Justice and Forgiveness

I guess I need to learn a lot more about forgiveness. Yesterday a black woman appeared on a political commentary show and said that she had forgiven the white cop who murdered her son. You’ve probably seen the story. Jonathan Ferrell, a 24-year old former Florida A & M football player, was shot 10 times by a North Carolina policeman after Ferrell had an accident and was seeking help. According to the family attorney, Ferrell was hurt and disoriented after he wrecked his car. He was not carrying any type of weapon. Police responded and one officer, a Randall Kerrick, shot Ferrell four times while he was on the ground, paused, shot Ferrell four more times, paused, then shot Ferrell twice more. They then put him in handcuffs. Kerrick has been charged with involuntary manslaughter,

Yesterday Ferrell’s mother told Al Sharpton on his show “Politics Nation” that her son was the nicest, most nonviolent young man you could ever meet, that he would never harm anyone, but she also said that she had “forgiven” the policeman Kerrick. She said that she was a Christian and that God required her to forgive, but added the words, “vengeance is mine saith the Lord” and also that she wanted justice. The family has filed a wrongful death civil lawsuit against the officer and a few others, including the police department. I guess I don’t understand the concept of forgiveness—particularly in this situation.

Let me start with this outrageous question—has anybody every ask Jews to forgive Hitler? If not, why not? I don’t understand how Ferrell’s mother could so easily “forgive” a man who pumped 10 bullets into her son’s body while he lay on the ground already injured from a car accident—then flip his dead body over and put him in handcuffs. As I said, I guess I don’t understand forgiveness. First of all I don’t understand forgiving someone who didn’t ask for forgiveness. Kerrick claims that his actions were justified, he has not once asked anyone to forgive him for anything.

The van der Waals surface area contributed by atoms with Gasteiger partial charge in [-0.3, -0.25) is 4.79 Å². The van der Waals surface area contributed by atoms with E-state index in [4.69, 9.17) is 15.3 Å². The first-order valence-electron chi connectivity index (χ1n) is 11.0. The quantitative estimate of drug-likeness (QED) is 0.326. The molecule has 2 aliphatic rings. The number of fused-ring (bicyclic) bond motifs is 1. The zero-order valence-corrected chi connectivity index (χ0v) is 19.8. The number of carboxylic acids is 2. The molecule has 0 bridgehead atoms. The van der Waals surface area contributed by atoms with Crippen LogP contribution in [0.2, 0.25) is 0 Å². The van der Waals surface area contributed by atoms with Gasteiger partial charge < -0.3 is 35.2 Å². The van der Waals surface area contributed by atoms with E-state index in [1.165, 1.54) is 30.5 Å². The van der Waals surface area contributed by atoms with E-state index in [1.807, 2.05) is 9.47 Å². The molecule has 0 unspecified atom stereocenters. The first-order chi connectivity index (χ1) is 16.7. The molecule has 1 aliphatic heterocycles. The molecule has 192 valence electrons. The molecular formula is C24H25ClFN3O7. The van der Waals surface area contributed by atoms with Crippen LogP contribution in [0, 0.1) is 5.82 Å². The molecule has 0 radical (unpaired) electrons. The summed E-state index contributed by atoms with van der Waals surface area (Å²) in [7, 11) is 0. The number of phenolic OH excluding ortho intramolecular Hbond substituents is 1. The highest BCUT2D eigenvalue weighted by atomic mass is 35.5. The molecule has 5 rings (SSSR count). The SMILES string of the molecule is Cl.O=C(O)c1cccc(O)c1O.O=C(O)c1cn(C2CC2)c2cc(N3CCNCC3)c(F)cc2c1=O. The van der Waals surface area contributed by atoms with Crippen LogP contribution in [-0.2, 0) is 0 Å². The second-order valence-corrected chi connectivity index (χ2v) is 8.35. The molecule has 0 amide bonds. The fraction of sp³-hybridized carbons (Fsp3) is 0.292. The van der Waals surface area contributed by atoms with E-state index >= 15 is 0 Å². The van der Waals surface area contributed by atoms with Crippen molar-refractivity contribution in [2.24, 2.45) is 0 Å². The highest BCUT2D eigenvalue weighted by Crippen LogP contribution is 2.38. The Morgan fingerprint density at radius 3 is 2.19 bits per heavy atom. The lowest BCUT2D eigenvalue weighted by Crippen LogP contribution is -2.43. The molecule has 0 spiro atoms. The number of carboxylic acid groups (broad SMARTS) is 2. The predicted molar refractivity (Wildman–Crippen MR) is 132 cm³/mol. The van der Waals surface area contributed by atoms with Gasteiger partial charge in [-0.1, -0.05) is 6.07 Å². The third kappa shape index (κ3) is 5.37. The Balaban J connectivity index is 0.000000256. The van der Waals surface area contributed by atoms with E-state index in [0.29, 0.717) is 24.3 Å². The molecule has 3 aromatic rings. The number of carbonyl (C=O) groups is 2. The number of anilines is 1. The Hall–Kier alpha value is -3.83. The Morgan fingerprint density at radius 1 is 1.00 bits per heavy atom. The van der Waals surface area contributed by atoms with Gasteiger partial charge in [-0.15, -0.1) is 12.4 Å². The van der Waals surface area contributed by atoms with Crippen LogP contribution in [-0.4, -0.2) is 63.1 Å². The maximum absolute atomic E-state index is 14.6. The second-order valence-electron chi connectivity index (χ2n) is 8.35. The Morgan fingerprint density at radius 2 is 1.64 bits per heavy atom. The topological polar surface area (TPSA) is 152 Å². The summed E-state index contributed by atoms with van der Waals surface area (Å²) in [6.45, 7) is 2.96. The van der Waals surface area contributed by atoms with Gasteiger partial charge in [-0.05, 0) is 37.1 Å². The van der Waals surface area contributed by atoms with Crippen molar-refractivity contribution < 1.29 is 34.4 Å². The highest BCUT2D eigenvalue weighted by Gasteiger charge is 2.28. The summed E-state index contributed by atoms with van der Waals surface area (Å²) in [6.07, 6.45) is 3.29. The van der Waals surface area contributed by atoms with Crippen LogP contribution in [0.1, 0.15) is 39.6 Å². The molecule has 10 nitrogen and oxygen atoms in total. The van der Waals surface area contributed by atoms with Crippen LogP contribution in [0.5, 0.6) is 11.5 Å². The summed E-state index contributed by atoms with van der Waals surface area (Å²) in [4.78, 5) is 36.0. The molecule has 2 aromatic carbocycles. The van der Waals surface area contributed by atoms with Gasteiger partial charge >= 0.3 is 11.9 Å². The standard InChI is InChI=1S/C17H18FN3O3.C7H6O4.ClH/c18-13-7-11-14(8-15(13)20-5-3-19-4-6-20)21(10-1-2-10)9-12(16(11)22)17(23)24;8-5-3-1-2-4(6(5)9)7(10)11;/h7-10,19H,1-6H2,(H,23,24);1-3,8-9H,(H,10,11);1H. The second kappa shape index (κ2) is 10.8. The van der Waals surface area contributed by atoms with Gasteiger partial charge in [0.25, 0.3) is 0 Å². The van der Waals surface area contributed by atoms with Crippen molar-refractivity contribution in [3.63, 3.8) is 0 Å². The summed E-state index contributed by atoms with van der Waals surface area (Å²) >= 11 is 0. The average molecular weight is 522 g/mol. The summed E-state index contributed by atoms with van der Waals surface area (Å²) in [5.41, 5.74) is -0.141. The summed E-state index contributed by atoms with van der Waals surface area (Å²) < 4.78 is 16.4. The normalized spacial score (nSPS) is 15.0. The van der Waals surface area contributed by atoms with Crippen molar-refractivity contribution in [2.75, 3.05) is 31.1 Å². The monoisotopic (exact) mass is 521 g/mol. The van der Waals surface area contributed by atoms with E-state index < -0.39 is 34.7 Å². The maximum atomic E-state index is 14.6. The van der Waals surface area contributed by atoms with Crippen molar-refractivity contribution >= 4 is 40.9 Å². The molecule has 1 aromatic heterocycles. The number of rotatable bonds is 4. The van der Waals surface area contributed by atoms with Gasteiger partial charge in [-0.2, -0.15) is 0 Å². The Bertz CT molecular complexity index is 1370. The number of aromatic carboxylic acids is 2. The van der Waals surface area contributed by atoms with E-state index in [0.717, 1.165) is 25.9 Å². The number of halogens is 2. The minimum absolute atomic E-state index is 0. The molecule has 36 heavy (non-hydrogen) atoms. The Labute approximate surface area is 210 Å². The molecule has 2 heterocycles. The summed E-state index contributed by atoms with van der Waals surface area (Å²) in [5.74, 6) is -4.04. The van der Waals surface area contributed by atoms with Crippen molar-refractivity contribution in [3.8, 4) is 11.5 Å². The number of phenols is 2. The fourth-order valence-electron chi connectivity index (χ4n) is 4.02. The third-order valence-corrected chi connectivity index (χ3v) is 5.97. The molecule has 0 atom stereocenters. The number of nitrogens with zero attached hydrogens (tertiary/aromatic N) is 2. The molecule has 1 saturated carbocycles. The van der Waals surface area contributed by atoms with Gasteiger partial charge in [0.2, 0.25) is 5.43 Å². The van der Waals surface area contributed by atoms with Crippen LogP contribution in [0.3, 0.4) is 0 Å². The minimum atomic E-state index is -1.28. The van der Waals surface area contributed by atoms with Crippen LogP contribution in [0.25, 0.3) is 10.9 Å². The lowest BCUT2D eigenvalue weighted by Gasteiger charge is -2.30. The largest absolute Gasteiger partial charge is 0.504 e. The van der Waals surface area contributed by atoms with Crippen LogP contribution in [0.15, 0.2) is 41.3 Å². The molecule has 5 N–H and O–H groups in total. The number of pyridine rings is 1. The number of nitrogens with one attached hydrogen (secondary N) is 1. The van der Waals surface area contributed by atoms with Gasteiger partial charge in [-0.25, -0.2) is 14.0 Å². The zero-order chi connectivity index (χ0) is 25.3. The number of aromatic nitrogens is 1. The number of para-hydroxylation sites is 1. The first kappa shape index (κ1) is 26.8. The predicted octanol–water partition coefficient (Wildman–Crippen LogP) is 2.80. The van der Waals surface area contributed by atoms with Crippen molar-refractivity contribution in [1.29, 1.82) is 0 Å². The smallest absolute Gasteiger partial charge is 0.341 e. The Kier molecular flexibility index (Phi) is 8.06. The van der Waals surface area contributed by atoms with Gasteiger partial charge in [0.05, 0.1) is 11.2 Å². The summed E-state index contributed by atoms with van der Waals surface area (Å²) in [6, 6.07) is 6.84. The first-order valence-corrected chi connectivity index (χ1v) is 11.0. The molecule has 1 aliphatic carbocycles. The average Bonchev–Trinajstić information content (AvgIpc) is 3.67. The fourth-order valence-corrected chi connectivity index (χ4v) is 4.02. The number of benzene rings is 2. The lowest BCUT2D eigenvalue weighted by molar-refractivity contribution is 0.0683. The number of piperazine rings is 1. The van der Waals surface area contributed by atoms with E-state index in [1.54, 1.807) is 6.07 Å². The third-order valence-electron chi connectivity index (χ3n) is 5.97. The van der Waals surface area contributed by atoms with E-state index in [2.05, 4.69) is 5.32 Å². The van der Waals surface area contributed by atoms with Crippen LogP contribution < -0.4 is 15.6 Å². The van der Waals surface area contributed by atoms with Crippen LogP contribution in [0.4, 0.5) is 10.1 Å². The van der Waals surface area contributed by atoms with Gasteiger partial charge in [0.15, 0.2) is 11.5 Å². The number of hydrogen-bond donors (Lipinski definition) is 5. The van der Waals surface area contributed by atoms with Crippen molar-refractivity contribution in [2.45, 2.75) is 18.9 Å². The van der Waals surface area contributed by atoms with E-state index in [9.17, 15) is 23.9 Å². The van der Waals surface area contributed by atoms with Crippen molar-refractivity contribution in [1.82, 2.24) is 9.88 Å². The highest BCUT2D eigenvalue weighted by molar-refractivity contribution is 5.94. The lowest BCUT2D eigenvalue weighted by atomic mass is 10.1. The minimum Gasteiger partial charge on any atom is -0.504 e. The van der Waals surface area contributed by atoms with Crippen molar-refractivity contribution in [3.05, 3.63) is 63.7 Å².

I went to a couple of sources to get a definition of forgiveness. One online dictionary said that “forgiveness is the intentional and voluntary process by which a victim undergoes a change in feelings and attitude regarding an offense and lets go of negative emotions such as revenge, with an increased ability to wish the offender well.” As I said I’m having trouble understand how Ferrell’s mother can either wish Kerrick well, or surrender all the emotions associated with how her son was shot 10 times while he lay on the ground, then put in handcuffs.

In my own life when I have wronged someone I have first apologized to the person, then asked them to forgive me. Asking God to “forgive me” on a daily basis is part of my prayer ritual, however, I don’t understand unilateral one-sided, unrequested, acts of forgiveness. I have heard that forgiveness helps the forgiver to let go and move on. But if you let go and move on why file a million dollar lawsuit seeking payment for your lost? If forgiveness allows a person to let go completely, then why demand justice—why not, as they say “leave it in the hands of God.”

I wonder what Ferrell’s mother would have said if she had been immediately asked, “What are you forgiving Kerrick for?” If she had said I forgive him for murdering my son, then her lawyer would have looked rather stupid following her remarks with “we have filed a civil lawsuit against Kerrick, the entire police department and the City of Charlotte.” If forgiveness requires you to clean the slate of any type of retribution, then forgiveness should be sufficient to end the matter. Again, has anyone ever asked Jews, as a collective people, to forgive Hitler? If not, why not?

Copyright 2013 – L. Arthalia Cravin. All rights Reserved. No part of this commentary may be reproduced, stored in a retrieval system, or transmitted by any means, electronic, mechanical, photocopying, recording, or otherwise, without written permission from the author.

Share Button
Print Friendly, PDF & Email
Wednesday Wisdom